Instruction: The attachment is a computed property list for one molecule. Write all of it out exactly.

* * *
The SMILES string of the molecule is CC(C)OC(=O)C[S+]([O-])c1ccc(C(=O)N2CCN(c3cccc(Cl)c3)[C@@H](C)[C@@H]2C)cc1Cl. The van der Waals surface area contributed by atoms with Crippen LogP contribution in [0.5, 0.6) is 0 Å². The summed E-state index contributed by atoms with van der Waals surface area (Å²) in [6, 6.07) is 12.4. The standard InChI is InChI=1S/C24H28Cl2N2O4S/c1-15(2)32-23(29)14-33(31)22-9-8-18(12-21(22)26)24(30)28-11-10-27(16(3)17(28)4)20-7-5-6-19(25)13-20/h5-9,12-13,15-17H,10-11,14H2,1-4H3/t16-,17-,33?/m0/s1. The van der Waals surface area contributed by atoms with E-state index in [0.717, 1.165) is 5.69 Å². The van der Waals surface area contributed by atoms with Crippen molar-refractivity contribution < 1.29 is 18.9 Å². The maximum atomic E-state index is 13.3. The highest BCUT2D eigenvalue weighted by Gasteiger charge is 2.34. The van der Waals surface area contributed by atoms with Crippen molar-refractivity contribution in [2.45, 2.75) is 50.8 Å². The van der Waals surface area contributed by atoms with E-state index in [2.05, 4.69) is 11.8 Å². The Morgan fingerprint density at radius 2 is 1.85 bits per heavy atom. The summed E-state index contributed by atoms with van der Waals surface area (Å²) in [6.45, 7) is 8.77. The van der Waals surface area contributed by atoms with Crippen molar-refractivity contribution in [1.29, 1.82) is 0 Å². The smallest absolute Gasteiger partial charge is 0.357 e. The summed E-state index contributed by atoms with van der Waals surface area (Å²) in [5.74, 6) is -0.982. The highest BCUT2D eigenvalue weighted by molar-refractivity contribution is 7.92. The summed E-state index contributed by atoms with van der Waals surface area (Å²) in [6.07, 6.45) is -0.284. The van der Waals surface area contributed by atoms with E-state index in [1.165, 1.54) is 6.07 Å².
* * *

The SMILES string of the molecule is CC(C)OC(=O)C[S+]([O-])c1ccc(C(=O)N2CCN(c3cccc(Cl)c3)[C@@H](C)[C@@H]2C)cc1Cl. The van der Waals surface area contributed by atoms with Crippen LogP contribution in [0.5, 0.6) is 0 Å². The summed E-state index contributed by atoms with van der Waals surface area (Å²) in [6, 6.07) is 12.4. The standard InChI is InChI=1S/C24H28Cl2N2O4S/c1-15(2)32-23(29)14-33(31)22-9-8-18(12-21(22)26)24(30)28-11-10-27(16(3)17(28)4)20-7-5-6-19(25)13-20/h5-9,12-13,15-17H,10-11,14H2,1-4H3/t16-,17-,33?/m0/s1. The van der Waals surface area contributed by atoms with E-state index in [0.717, 1.165) is 5.69 Å². The van der Waals surface area contributed by atoms with Crippen molar-refractivity contribution < 1.29 is 18.9 Å². The maximum atomic E-state index is 13.3. The highest BCUT2D eigenvalue weighted by Gasteiger charge is 2.34. The van der Waals surface area contributed by atoms with Crippen molar-refractivity contribution in [2.45, 2.75) is 50.8 Å². The van der Waals surface area contributed by atoms with E-state index in [2.05, 4.69) is 11.8 Å². The Morgan fingerprint density at radius 2 is 1.85 bits per heavy atom. The summed E-state index contributed by atoms with van der Waals surface area (Å²) in [6.45, 7) is 8.77. The van der Waals surface area contributed by atoms with Crippen molar-refractivity contribution in [1.29, 1.82) is 0 Å². The smallest absolute Gasteiger partial charge is 0.357 e. The summed E-state index contributed by atoms with van der Waals surface area (Å²) in [5.74, 6) is -0.982. The highest BCUT2D eigenvalue weighted by molar-refractivity contribution is 7.92. The summed E-state index contributed by atoms with van der Waals surface area (Å²) in [6.07, 6.45) is -0.284. The van der Waals surface area contributed by atoms with E-state index in [1.165, 1.54) is 6.07 Å².